Last weekend, my husband and I went to Sonic and we swore to tell no one. Well, here I am three days later breaking our vow, writing an article about our shameful, secret stop. But I promise the story is relevant.
We both ordered a little ice cream and my husband, a strawberry slush. And about three seconds into his first big slurp, he slapped his hand against his head and called ‘brain freeze!’
It was kind of cute, but it’s also the pits when it happens to you. But have you ever wondered what causes that? Is it from simply sucking too fast? Is it strictly relevant to the temperature of the beverage or dessert? Or does it have more to do with personal sensitivities?
I don’t get brain freezes, only what I call ‘throat freezes.’ And I also don’t get headaches. But my husband on the other hand? Brain freezes and migraines. Is there a connection between the two? That’s what researchers are trying to find out.
According to an article in CNN, a group of researchers presented a study they’d conducted on the topic of the dreaded brain freeze at the Experimental Biology conference in San Diego this week. (more…)
It’s hard to imagine fearing an orange. Or a teaspoon of vinegar. Or a banana. But that’s exactly how many people feel. They’re convinced that eating certain foods will bring on a major whopper of a headache. Is this a legit concern?
“Although many people believe that some foods may trigger a migraine, the evidence remains a bit fuzzy,” says Elizabeth Loder, MD, MPH, the chief of the Division of Headache and Pain at the Brigham and Women’s Hospital in Boston and who along with Paul Rizzoli MD wrote the just-released The Migraine Solution.
Loder points out that it’s especially challenging to track food triggers because different foods may affect different people in different ways. There’s also no consensus about how long it might take a dietary culprit to set off a headache so it’s difficult to pin down which foods are the real trouble makers.
For example, chocolate is one food in particular where the research is mixed. You may believe that chocolate sets off a migraine, but Loder notes that a craving for chocolate could be an early warning sign that a migraine is about to strike rather than its cause. “You have to be cautious and not jump to conclusions about how the two things are linked,” she points out. (more…)
A brief background plus an overview of the first three chakras was outlined in part one of the Beginner’s Guide to the Chakras. The following is a continuation of the guide that explains the fourth, fifth, sixth and seventh chakras and what you can do to keep them open and in balance.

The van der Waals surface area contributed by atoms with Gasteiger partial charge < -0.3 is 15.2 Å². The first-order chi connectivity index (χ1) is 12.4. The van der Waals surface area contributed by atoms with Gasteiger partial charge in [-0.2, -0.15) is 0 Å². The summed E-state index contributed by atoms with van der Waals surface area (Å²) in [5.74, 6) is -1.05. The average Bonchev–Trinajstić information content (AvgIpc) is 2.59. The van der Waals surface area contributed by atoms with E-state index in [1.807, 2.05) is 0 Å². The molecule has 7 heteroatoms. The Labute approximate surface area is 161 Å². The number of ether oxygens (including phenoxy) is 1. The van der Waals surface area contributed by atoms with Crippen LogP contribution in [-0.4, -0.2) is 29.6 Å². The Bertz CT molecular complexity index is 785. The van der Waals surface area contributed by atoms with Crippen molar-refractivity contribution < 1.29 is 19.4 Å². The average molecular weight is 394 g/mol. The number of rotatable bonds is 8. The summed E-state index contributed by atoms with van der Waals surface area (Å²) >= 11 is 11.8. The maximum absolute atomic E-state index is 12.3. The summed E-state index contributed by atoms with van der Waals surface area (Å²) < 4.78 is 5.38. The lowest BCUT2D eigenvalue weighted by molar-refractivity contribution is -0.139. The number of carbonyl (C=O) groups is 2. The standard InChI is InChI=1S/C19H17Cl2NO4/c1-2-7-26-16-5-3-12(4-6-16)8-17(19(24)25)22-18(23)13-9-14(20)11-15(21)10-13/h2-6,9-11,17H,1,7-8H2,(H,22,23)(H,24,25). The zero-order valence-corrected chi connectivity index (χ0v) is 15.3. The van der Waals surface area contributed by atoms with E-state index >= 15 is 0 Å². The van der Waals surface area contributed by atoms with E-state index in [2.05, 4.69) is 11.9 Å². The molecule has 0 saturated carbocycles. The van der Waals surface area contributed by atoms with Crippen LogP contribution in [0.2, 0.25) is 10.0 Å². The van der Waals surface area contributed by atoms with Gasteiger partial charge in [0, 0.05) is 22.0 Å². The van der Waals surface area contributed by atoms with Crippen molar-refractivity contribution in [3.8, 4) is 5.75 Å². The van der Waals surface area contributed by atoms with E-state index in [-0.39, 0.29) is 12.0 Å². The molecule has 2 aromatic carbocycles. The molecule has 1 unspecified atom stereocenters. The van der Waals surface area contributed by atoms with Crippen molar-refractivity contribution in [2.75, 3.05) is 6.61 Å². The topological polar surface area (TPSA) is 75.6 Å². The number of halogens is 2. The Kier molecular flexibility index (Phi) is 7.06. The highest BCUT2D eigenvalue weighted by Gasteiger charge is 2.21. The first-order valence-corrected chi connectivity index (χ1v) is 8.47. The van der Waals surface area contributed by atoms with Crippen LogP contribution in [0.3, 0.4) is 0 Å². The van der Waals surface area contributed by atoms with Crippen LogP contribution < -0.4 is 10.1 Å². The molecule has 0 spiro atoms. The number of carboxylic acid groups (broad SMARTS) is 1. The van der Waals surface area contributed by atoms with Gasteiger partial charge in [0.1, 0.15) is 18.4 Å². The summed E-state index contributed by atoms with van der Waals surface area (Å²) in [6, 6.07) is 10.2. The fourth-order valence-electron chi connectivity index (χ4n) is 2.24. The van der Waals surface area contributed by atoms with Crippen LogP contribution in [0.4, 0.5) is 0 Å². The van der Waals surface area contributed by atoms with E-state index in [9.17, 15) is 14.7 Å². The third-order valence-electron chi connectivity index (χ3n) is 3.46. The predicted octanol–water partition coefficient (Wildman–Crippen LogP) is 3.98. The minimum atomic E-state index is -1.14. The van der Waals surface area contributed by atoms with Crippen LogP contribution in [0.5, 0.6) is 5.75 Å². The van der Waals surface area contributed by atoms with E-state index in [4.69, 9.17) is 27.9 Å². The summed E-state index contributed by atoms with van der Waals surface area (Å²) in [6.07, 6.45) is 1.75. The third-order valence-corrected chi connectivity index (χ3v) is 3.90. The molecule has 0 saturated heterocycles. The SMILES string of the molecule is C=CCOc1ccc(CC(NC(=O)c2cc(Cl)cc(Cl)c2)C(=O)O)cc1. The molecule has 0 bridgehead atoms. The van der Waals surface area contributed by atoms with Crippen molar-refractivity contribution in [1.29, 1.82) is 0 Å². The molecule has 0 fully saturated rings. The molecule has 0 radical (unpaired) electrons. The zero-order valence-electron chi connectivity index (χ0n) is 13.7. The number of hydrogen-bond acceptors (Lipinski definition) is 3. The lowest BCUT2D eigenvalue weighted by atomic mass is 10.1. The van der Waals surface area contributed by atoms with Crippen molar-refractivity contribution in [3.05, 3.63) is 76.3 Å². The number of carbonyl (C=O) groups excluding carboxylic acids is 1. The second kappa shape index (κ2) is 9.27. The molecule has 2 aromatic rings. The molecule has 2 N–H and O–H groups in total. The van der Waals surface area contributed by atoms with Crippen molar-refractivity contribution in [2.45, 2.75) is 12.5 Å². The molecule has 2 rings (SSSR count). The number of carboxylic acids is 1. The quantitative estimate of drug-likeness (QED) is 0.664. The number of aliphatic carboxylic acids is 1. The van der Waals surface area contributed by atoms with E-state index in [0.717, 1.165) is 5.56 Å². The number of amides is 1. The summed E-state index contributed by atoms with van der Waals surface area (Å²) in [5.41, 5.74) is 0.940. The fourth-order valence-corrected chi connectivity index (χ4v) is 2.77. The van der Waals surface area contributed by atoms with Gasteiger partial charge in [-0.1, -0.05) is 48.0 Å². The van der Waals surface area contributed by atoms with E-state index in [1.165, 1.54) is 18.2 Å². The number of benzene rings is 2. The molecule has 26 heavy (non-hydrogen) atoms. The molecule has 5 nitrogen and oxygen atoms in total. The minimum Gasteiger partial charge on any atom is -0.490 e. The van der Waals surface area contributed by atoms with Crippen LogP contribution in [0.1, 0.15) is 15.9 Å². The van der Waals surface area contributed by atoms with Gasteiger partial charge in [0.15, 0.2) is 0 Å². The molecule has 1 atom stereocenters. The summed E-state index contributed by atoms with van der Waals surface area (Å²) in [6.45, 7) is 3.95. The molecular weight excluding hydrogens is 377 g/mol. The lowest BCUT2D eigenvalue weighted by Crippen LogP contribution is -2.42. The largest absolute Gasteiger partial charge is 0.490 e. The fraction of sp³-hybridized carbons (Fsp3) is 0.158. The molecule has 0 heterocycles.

The word is out: Republican presidential candidate Michele Bachmann suffers from occasional migraines and she’s not alone. Millions of people have to deal with the pounding, pain and sensitivity to light and sound. Migraines not only cause pain and suffering but also can cause people to miss days at work- bad news for Miss Bachmann, because the President doesn’t get sick days.
The letter released from her doctor states that she is aware of her triggers. Examples of migraine triggers can be hormone-related (pre- or post-menopause), stress, too much exercise, warm weather and strong smells. Food and drink triggers included things like aged cheeses such as blue cheese, feta, mozzarella and Parmesan, red wines and certain liquors. Tyramine is the culprit and is a chemical substance that is contained in both. You might also be able to blame your migraines on your Mom or Dad because they are sometimes hereditary. There has also been a possible link drawn between obesity and increased occurrence of migraines.
Congresswoman Bachmann was diagnosed with “migraines with aura”, which are migraines accompanied by spots in vision and possibly temporary vision loss. The aura usually appears 20 minutes to an hour before the migraine itself. Patients usually experience throbbing pain in one or both temples, have difficulty dealing with strong odors, like perfumes or cologne, and excessive light or noise, accompanied by some form of nausea, vomiting, or dizziness.
The laundry list of ailments associated with obesity continue to grow. A few days ago I wrote about how obesity has health effects beyond the more famous (heart problems, diabetes, etc.), such as causing chronic low back pain. Add headaches to the list.
U.S. researchers say obesity may raise the risk of getting migraines. In a study, 37 percent of women with abdominal obesity (determined by waist circumference) reported experiencing migraines, compared to 29 percent of women who were not obese. For men, 20 percent with abdominal obesity reported migraines as opposed to 16 percent who who weren’t obese.
An important piece of the puzzle is still missing, however. (more…)